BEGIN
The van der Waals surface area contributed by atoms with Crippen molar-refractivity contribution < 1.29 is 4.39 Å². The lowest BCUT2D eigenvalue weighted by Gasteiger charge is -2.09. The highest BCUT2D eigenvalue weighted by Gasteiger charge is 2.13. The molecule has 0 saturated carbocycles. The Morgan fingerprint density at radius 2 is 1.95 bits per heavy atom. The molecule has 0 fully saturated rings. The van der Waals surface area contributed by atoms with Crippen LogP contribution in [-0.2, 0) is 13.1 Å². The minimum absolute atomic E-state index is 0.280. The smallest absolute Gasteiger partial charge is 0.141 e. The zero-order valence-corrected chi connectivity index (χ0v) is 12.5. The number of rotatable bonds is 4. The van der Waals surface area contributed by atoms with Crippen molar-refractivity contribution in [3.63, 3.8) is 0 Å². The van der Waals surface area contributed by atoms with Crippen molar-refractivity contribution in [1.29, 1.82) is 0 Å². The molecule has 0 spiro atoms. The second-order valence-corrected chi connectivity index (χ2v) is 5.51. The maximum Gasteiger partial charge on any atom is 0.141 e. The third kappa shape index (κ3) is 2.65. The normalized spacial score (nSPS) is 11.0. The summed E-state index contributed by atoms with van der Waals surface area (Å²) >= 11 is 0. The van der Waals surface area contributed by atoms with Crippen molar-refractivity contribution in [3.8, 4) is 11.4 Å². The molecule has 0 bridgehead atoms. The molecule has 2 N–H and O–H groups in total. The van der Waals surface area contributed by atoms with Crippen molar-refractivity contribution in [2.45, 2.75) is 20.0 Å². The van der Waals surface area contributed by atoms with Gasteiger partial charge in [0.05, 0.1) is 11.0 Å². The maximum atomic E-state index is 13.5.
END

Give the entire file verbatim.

The van der Waals surface area contributed by atoms with Crippen molar-refractivity contribution < 1.29 is 4.39 Å². The lowest BCUT2D eigenvalue weighted by Gasteiger charge is -2.09. The highest BCUT2D eigenvalue weighted by Gasteiger charge is 2.13. The molecule has 0 saturated carbocycles. The Morgan fingerprint density at radius 2 is 1.95 bits per heavy atom. The molecule has 0 fully saturated rings. The van der Waals surface area contributed by atoms with Crippen LogP contribution in [-0.2, 0) is 13.1 Å². The minimum absolute atomic E-state index is 0.280. The smallest absolute Gasteiger partial charge is 0.141 e. The zero-order valence-corrected chi connectivity index (χ0v) is 12.5. The number of rotatable bonds is 4. The van der Waals surface area contributed by atoms with Crippen molar-refractivity contribution in [3.63, 3.8) is 0 Å². The van der Waals surface area contributed by atoms with Crippen molar-refractivity contribution in [1.29, 1.82) is 0 Å². The molecule has 0 spiro atoms. The second-order valence-corrected chi connectivity index (χ2v) is 5.51. The maximum Gasteiger partial charge on any atom is 0.141 e. The third kappa shape index (κ3) is 2.65. The normalized spacial score (nSPS) is 11.0. The summed E-state index contributed by atoms with van der Waals surface area (Å²) >= 11 is 0. The van der Waals surface area contributed by atoms with Crippen molar-refractivity contribution in [3.8, 4) is 11.4 Å². The molecule has 0 bridgehead atoms. The molecule has 2 N–H and O–H groups in total. The van der Waals surface area contributed by atoms with Crippen molar-refractivity contribution in [2.45, 2.75) is 20.0 Å². The van der Waals surface area contributed by atoms with Gasteiger partial charge in [0.05, 0.1) is 11.0 Å². The maximum atomic E-state index is 13.5.